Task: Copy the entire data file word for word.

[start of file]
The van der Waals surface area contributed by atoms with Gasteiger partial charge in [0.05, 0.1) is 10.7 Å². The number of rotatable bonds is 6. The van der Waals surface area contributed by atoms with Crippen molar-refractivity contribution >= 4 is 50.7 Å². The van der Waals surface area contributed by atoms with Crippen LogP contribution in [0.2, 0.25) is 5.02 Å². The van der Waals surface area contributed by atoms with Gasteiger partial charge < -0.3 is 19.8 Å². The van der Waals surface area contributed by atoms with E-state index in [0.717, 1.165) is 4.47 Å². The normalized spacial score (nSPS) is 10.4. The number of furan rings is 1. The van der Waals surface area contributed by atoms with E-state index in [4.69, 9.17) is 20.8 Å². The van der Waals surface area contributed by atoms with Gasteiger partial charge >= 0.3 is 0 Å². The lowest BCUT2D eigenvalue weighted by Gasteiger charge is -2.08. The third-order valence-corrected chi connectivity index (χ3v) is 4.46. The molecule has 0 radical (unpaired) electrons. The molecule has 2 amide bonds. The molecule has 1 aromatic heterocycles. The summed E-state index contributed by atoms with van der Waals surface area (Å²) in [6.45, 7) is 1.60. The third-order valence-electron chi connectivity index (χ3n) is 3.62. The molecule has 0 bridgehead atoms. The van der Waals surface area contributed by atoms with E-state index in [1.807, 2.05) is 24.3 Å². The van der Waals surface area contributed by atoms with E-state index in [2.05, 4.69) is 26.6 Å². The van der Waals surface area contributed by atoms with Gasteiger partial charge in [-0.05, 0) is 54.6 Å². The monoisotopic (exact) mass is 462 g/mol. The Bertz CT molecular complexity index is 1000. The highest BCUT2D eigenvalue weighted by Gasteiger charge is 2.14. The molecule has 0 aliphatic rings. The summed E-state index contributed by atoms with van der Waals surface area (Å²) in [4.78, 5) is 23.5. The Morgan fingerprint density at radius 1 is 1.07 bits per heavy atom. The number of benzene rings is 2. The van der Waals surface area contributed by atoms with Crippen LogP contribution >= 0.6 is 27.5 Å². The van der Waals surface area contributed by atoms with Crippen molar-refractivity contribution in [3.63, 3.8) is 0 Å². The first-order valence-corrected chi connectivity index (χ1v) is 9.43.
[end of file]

The van der Waals surface area contributed by atoms with Gasteiger partial charge in [0.05, 0.1) is 10.7 Å². The number of rotatable bonds is 6. The van der Waals surface area contributed by atoms with Crippen molar-refractivity contribution >= 4 is 50.7 Å². The van der Waals surface area contributed by atoms with Crippen LogP contribution in [0.2, 0.25) is 5.02 Å². The van der Waals surface area contributed by atoms with Gasteiger partial charge < -0.3 is 19.8 Å². The van der Waals surface area contributed by atoms with E-state index in [0.717, 1.165) is 4.47 Å². The normalized spacial score (nSPS) is 10.4. The number of furan rings is 1. The van der Waals surface area contributed by atoms with E-state index in [4.69, 9.17) is 20.8 Å². The van der Waals surface area contributed by atoms with Gasteiger partial charge >= 0.3 is 0 Å². The lowest BCUT2D eigenvalue weighted by Gasteiger charge is -2.08. The third-order valence-corrected chi connectivity index (χ3v) is 4.46. The molecule has 0 radical (unpaired) electrons. The molecule has 2 amide bonds. The molecule has 1 aromatic heterocycles. The summed E-state index contributed by atoms with van der Waals surface area (Å²) in [6.45, 7) is 1.60. The third-order valence-electron chi connectivity index (χ3n) is 3.62. The molecule has 0 bridgehead atoms. The van der Waals surface area contributed by atoms with E-state index in [1.807, 2.05) is 24.3 Å². The van der Waals surface area contributed by atoms with E-state index in [2.05, 4.69) is 26.6 Å². The van der Waals surface area contributed by atoms with Gasteiger partial charge in [-0.05, 0) is 54.6 Å². The monoisotopic (exact) mass is 462 g/mol. The Bertz CT molecular complexity index is 1000. The highest BCUT2D eigenvalue weighted by Gasteiger charge is 2.14. The molecule has 0 aliphatic rings. The summed E-state index contributed by atoms with van der Waals surface area (Å²) in [4.78, 5) is 23.5. The Morgan fingerprint density at radius 1 is 1.07 bits per heavy atom. The number of benzene rings is 2. The van der Waals surface area contributed by atoms with Crippen LogP contribution >= 0.6 is 27.5 Å². The van der Waals surface area contributed by atoms with Crippen molar-refractivity contribution in [3.63, 3.8) is 0 Å². The first-order valence-corrected chi connectivity index (χ1v) is 9.43.